At the merch table after his set, I went up to Little and showed him the sketch. He liked it enough to take a cellphone pic. I told him I was sorry it was such a sparse crowd and pointed back at the TV in lieu of an excuse. He seemed to take it in stride, or at least pretended to. Dex wasn’t on stage yet so I went back to watching the game.

There was still no score and it was getting late. I looked outside and saw Dex sitting on the steps with his head in his hands.

He didn’t have a drummer with him like he usually does. Just his old Silvertone guitar and cheap over-sized shades which Jackie Onassis might’ve worn if she shopped at Walgreen’s. The great thing about seeing Dex is you don’t ever know what he’ll play. A Link Wray instrumental will follow a crooner ballad, then a show tune, and finish with a piece of classical music. He has an encyclopedic knowledge of song. Even though there were only about twenty of us listening, we tried to make enough noise in between numbers to make him know he was appreciated.

In all the years I’ve been going to see him, Dex has never been much for acknowledging the audience, but this night he did something I’d never seen him do. As his set was winding down he suddenly put the guitar down and took the mic from the stand with a trembling hand and started talking. He said he was weary and didn’t know if it was all worth it. People shouted encouragement but he waved them off as if to say, “Thanks, but the problem’s bigger than you know.” Then he told a story about being bullied by a big black kid in school and how it scarred him enough that he was still going to therapy to fight the racist thoughts it inspired. Then he went back to playing guitar. A few minutes later he stopped again and told a story about he and his buddy getting in trouble in high school for mooning a bunch of elementary school kids. He played one more song, then said goodnight and disappeared out the back door.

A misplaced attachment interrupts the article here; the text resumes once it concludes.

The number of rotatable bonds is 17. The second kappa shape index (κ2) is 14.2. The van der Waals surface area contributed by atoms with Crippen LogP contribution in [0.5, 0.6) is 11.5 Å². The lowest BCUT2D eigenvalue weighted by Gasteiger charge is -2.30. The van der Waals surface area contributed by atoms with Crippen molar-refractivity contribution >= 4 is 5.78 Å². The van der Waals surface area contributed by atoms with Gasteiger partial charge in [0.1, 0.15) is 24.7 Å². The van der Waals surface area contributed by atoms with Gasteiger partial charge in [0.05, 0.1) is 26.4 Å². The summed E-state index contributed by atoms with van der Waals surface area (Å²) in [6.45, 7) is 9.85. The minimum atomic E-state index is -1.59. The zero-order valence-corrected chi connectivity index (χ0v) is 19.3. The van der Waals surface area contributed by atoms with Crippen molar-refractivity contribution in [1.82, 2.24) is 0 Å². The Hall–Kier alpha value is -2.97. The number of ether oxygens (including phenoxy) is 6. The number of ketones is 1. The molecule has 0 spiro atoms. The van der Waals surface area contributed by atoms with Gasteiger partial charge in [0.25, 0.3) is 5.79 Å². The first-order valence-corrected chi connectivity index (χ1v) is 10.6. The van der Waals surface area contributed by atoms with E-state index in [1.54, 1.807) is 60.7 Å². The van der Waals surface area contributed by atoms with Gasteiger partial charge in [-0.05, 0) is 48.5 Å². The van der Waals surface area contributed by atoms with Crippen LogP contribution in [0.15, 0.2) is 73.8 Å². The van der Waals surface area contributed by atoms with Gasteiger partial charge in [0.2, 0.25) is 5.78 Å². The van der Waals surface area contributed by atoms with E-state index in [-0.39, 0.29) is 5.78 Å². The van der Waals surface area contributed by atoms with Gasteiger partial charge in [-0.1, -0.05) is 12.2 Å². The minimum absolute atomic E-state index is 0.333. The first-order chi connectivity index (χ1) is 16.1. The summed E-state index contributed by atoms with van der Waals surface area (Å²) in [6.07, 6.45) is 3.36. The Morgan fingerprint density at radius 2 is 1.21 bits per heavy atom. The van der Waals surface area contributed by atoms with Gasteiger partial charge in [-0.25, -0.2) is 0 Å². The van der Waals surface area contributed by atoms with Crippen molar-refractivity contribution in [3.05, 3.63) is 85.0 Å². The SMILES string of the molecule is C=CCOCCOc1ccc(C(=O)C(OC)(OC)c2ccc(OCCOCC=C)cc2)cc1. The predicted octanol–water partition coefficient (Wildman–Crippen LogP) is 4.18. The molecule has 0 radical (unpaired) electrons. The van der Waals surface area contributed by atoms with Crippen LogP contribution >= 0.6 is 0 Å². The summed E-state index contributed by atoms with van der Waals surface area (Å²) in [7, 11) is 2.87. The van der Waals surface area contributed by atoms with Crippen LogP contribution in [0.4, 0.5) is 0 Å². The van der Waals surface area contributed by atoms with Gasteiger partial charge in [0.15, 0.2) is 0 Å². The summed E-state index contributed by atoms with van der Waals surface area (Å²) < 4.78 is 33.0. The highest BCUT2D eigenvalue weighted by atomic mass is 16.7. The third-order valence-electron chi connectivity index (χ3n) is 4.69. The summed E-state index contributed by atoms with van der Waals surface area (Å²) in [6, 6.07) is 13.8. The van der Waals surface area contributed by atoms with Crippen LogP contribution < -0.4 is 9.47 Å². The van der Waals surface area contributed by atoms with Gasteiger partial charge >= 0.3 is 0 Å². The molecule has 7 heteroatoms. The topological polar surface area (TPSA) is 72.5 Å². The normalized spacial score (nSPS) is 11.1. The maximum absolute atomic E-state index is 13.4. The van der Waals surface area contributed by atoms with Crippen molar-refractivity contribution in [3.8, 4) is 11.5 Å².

At the merch table One Trip was selling records and I bought Dex’s new one. He asked whether I’d sketched Dex and I showed him what I’d done. “You should show Dex!” he said, and I nodded, but I knew I wouldn’t.